César Chávez “Sí Se Puede” Human Rights Award: Jose Lara, a member of United Teachers Los Angeles, is just beginning his teaching career, but is no stranger to activism. He has been active in the Hispanic community for years — as a student, a mentor to other young adults, and as a union activist. He has participated in marches and boycotts, helped organize the teacher hunger strike in Los Angeles against layoffs last spring, and has worked to increase the scholarships for undocumented high school students who wish to attend college.
CTA Peace and Justice Human Rights Award: Andy Griggs, a United Teachers Los Angeles member, is an activist for peace and justice at the local and national level. To inspire youth involvement, he has designed curriculum around this subject. Using the International Declaration of Human Rights as a guide, he has taught fourth- and fifth-graders to develop their own Students’ Bill of Rights. He has worked with the Coalition for World Peace, U.S. Labor Against the War, and the UTLA Human Rights Committee. As the national chair of the NEA Peace and Justice Caucus, co-founder of the American Federation of Teachers Peace and Justice Caucus, and chair and co-chair of CTA’s Peace and Justice Caucus, he has tackled issues ranging from immigration to environmental policy and international relations.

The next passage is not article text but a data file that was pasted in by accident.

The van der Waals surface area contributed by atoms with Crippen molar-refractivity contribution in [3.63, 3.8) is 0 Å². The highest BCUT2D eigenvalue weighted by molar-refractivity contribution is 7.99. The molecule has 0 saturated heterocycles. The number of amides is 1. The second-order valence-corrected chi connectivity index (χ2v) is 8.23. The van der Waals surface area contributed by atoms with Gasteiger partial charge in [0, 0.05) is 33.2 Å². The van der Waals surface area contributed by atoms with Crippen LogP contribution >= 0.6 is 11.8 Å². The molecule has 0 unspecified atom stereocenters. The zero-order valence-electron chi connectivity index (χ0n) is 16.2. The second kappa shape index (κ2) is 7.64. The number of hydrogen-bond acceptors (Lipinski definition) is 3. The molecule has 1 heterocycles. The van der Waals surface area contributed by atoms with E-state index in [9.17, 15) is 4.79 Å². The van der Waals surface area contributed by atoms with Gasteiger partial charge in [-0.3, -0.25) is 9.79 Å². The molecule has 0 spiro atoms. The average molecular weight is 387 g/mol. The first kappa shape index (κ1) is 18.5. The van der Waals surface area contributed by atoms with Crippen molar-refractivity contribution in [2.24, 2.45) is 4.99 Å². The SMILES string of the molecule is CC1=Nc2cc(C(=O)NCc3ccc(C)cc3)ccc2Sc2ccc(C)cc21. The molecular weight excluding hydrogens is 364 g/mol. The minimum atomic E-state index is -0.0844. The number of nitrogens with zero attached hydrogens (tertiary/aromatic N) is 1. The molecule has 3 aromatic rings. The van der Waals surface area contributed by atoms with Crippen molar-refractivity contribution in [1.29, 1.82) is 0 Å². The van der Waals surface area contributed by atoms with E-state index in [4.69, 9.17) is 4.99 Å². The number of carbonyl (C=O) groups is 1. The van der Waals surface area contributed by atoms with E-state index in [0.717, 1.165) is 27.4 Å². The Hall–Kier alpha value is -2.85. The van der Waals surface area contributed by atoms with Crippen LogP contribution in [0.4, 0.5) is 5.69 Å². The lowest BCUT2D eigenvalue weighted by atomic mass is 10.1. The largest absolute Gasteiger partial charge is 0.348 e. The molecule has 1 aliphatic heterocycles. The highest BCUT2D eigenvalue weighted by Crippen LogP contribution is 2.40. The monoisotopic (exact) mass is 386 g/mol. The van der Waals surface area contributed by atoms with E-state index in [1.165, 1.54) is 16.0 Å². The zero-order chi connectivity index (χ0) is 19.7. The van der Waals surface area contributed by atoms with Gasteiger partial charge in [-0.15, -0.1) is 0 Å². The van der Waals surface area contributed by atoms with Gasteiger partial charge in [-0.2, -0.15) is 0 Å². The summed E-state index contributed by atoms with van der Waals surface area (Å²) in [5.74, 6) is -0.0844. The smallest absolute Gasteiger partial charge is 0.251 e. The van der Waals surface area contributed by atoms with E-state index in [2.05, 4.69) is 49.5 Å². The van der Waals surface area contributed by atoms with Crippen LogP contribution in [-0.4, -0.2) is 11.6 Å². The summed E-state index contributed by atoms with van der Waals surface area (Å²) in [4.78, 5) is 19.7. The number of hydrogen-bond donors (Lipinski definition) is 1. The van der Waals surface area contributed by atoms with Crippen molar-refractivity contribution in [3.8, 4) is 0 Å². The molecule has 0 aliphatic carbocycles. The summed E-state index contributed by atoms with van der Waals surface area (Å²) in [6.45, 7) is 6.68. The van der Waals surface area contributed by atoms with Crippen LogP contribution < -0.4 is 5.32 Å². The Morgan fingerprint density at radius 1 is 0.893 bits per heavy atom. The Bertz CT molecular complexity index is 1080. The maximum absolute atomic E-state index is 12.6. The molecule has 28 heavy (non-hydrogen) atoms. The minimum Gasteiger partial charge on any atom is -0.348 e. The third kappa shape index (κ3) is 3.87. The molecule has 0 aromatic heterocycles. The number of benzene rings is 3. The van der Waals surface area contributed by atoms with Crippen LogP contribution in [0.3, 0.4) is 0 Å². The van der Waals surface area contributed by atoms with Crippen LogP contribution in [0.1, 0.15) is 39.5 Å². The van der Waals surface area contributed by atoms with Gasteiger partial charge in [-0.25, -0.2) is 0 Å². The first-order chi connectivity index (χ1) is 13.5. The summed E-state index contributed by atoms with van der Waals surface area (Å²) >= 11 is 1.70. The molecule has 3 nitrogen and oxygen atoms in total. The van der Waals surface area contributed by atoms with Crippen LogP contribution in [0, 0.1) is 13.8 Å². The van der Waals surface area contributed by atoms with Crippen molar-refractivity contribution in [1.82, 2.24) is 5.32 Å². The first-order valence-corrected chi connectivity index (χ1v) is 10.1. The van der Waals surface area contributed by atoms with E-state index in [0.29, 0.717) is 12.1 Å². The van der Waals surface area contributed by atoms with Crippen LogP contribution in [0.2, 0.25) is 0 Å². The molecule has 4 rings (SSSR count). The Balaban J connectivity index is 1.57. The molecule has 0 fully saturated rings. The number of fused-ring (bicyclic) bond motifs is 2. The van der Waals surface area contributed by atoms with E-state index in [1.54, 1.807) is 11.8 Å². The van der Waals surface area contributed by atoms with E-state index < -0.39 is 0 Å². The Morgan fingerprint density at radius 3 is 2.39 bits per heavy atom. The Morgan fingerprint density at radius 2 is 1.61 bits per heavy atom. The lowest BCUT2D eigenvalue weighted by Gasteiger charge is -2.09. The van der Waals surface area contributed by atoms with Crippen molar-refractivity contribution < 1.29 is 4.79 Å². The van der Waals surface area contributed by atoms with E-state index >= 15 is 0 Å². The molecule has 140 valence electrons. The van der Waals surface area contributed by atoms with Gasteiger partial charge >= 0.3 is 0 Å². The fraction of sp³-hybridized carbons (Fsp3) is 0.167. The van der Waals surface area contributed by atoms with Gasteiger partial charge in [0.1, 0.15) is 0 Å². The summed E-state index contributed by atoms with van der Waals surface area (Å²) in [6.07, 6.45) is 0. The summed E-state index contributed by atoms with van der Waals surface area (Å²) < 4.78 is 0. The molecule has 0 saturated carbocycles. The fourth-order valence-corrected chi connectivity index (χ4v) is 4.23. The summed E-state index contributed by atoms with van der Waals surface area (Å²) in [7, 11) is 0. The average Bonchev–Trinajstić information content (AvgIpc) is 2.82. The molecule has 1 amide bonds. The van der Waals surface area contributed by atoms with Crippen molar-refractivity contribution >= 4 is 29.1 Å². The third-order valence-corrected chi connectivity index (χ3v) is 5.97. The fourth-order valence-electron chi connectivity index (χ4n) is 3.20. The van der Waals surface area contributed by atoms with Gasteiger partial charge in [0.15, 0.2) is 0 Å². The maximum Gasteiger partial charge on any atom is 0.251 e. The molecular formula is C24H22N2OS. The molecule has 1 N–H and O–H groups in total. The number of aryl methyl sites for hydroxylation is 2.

Physically/Mentally Challenged Students’ Issues Human Rights Award: Jill Brabson of the New Haven Teachers Association is a role model for the staff at Delaine Eastin Elementary. Her perseverance, knowledge and patience make her an outstanding educator not only for the special education students in her case¬load, but for all the children of her school. She started her career as a special education aide, and after two years decided to become a teacher. Her efforts to eliminate discrimination against individuals with disabilities include visits to mainstream classes and sponsoring a club that encourages
students to buddy with a special education student.
Lois Tinson Human Rights Award: Simone Zulu, chief negotiator for the Palmdale Elementary Teachers Association (PETA), strongly advocates for the rights of her association members. She has been instrumental in organizing PETA members and the community to become vigilant defenders of public education. She has worked with her association on an outreach project called “Night on the Square,” where members talk to parents and community members and give away school supplies to students. She serves as treasurer of CTA’s African American Caucus, and shares information about African and African American history and culture at many conferences. As an exemplary teacher, member and leader, she is a mentor to many.
Pacific Asian American Human Rights Award: Dixie Johansen, a member of the Ravenswood District Teachers Association, chairs the CTA Pacific Asian American Caucus and the NEA Asian Pacific Islander Caucus. She has worked tirelessly to encourage member involvement in CTA, particularly in leadership positions, and serves as a strong voice for Asian and Pacific Islander teachers, students and community members.
Women’s Issues Human Rights Award: Sandra Fink of the Bay Valley Service Center Council was featured in some of CTA’s television ads in 2005 that fought attacks on public education and persuaded voters to make good decisions. She advocates for women’s rights and educates others about strong women who have changed history, women who struggle to gain respect, women who have no voice, and women who have been ravaged by gender-specific diseases.